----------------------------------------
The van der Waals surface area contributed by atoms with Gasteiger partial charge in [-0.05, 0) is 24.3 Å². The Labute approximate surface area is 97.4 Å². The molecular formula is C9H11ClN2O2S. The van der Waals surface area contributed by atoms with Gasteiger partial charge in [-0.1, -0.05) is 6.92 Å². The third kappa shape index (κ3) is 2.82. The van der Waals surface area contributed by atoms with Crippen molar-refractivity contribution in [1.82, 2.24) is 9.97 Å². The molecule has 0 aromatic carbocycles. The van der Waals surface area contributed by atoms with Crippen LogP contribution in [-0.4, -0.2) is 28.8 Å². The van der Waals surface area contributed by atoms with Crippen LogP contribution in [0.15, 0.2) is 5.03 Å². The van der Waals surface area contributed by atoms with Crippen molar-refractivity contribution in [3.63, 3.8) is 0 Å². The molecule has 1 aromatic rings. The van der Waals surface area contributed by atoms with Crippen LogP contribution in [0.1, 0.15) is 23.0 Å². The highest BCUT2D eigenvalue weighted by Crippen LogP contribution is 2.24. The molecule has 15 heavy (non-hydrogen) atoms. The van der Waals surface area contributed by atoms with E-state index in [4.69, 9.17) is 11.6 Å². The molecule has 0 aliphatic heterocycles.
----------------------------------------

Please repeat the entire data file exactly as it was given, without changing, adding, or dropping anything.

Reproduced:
The van der Waals surface area contributed by atoms with Gasteiger partial charge in [-0.05, 0) is 24.3 Å². The Labute approximate surface area is 97.4 Å². The molecular formula is C9H11ClN2O2S. The van der Waals surface area contributed by atoms with Gasteiger partial charge in [-0.1, -0.05) is 6.92 Å². The third kappa shape index (κ3) is 2.82. The van der Waals surface area contributed by atoms with Crippen molar-refractivity contribution in [1.82, 2.24) is 9.97 Å². The molecule has 0 aromatic carbocycles. The van der Waals surface area contributed by atoms with Crippen LogP contribution in [-0.4, -0.2) is 28.8 Å². The van der Waals surface area contributed by atoms with Crippen LogP contribution in [0.15, 0.2) is 5.03 Å². The van der Waals surface area contributed by atoms with Crippen molar-refractivity contribution in [3.63, 3.8) is 0 Å². The molecule has 1 aromatic rings. The van der Waals surface area contributed by atoms with Crippen LogP contribution in [0.1, 0.15) is 23.0 Å². The highest BCUT2D eigenvalue weighted by Crippen LogP contribution is 2.24. The molecule has 15 heavy (non-hydrogen) atoms. The van der Waals surface area contributed by atoms with E-state index in [4.69, 9.17) is 11.6 Å². The molecule has 0 aliphatic heterocycles.